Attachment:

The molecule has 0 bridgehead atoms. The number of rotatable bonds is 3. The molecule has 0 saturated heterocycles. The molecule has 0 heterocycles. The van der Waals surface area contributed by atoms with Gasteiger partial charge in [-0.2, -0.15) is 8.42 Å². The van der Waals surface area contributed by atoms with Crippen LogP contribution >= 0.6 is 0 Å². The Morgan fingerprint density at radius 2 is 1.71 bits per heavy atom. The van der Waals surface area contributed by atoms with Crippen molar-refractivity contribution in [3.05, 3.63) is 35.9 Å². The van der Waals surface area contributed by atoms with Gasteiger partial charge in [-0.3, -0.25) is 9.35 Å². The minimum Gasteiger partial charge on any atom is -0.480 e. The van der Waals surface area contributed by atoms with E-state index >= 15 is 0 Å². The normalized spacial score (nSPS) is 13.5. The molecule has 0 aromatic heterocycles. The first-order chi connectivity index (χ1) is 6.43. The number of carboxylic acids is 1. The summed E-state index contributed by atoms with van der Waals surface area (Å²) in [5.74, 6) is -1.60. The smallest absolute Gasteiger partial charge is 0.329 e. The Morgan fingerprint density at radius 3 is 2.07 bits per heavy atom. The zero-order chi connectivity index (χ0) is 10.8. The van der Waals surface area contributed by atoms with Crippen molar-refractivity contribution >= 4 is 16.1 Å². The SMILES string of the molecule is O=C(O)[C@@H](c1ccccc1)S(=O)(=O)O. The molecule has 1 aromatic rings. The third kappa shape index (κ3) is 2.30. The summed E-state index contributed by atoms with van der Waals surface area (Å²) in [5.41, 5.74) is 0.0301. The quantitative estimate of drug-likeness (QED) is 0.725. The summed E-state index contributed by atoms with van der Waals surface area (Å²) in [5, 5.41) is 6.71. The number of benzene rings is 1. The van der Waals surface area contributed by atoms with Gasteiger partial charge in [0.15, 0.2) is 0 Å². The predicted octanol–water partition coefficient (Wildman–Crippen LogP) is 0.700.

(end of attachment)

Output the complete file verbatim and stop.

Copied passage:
The molecule has 0 bridgehead atoms. The number of rotatable bonds is 3. The molecule has 0 saturated heterocycles. The molecule has 0 heterocycles. The van der Waals surface area contributed by atoms with Gasteiger partial charge in [-0.2, -0.15) is 8.42 Å². The van der Waals surface area contributed by atoms with Crippen LogP contribution >= 0.6 is 0 Å². The Morgan fingerprint density at radius 2 is 1.71 bits per heavy atom. The van der Waals surface area contributed by atoms with Crippen molar-refractivity contribution in [3.05, 3.63) is 35.9 Å². The van der Waals surface area contributed by atoms with Gasteiger partial charge in [-0.3, -0.25) is 9.35 Å². The minimum Gasteiger partial charge on any atom is -0.480 e. The van der Waals surface area contributed by atoms with E-state index >= 15 is 0 Å². The normalized spacial score (nSPS) is 13.5. The molecule has 0 aromatic heterocycles. The first-order chi connectivity index (χ1) is 6.43. The number of carboxylic acids is 1. The summed E-state index contributed by atoms with van der Waals surface area (Å²) in [5.74, 6) is -1.60. The smallest absolute Gasteiger partial charge is 0.329 e. The Morgan fingerprint density at radius 3 is 2.07 bits per heavy atom. The zero-order chi connectivity index (χ0) is 10.8. The van der Waals surface area contributed by atoms with Crippen molar-refractivity contribution >= 4 is 16.1 Å². The SMILES string of the molecule is O=C(O)[C@@H](c1ccccc1)S(=O)(=O)O. The molecule has 1 aromatic rings. The third kappa shape index (κ3) is 2.30. The summed E-state index contributed by atoms with van der Waals surface area (Å²) in [5.41, 5.74) is 0.0301. The quantitative estimate of drug-likeness (QED) is 0.725. The summed E-state index contributed by atoms with van der Waals surface area (Å²) in [5, 5.41) is 6.71. The number of benzene rings is 1. The van der Waals surface area contributed by atoms with Gasteiger partial charge in [0.15, 0.2) is 0 Å². The predicted octanol–water partition coefficient (Wildman–Crippen LogP) is 0.700.